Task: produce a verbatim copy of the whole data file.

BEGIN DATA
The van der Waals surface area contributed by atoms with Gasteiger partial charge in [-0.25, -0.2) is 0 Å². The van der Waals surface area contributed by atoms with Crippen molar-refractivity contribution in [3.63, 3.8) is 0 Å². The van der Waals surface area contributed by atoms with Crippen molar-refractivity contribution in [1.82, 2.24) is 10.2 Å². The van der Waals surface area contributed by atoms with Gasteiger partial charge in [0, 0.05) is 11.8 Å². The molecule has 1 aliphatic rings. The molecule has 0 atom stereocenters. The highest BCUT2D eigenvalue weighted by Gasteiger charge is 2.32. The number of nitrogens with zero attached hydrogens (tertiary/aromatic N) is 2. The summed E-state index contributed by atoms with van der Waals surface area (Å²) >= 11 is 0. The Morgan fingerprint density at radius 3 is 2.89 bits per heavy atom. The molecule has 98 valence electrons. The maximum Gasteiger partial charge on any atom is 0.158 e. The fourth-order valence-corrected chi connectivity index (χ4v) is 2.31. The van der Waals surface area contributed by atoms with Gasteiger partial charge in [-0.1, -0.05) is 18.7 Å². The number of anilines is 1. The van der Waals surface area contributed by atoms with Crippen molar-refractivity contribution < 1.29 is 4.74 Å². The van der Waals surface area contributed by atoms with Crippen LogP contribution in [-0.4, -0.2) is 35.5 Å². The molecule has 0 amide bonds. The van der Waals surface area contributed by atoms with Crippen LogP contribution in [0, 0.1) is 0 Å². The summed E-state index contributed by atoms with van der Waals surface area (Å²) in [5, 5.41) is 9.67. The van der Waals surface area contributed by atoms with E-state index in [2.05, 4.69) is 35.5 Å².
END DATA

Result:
The van der Waals surface area contributed by atoms with Gasteiger partial charge in [-0.25, -0.2) is 0 Å². The van der Waals surface area contributed by atoms with Crippen molar-refractivity contribution in [3.63, 3.8) is 0 Å². The van der Waals surface area contributed by atoms with Crippen molar-refractivity contribution in [1.82, 2.24) is 10.2 Å². The van der Waals surface area contributed by atoms with Gasteiger partial charge in [0, 0.05) is 11.8 Å². The molecule has 1 aliphatic rings. The molecule has 0 atom stereocenters. The highest BCUT2D eigenvalue weighted by Gasteiger charge is 2.32. The number of nitrogens with zero attached hydrogens (tertiary/aromatic N) is 2. The summed E-state index contributed by atoms with van der Waals surface area (Å²) >= 11 is 0. The Morgan fingerprint density at radius 3 is 2.89 bits per heavy atom. The molecule has 98 valence electrons. The maximum Gasteiger partial charge on any atom is 0.158 e. The fourth-order valence-corrected chi connectivity index (χ4v) is 2.31. The van der Waals surface area contributed by atoms with Gasteiger partial charge in [-0.1, -0.05) is 18.7 Å². The number of anilines is 1. The van der Waals surface area contributed by atoms with Crippen molar-refractivity contribution < 1.29 is 4.74 Å². The van der Waals surface area contributed by atoms with Crippen LogP contribution in [-0.4, -0.2) is 35.5 Å². The molecule has 0 amide bonds. The van der Waals surface area contributed by atoms with Crippen LogP contribution in [0, 0.1) is 0 Å². The summed E-state index contributed by atoms with van der Waals surface area (Å²) in [5, 5.41) is 9.67. The van der Waals surface area contributed by atoms with E-state index in [2.05, 4.69) is 35.5 Å².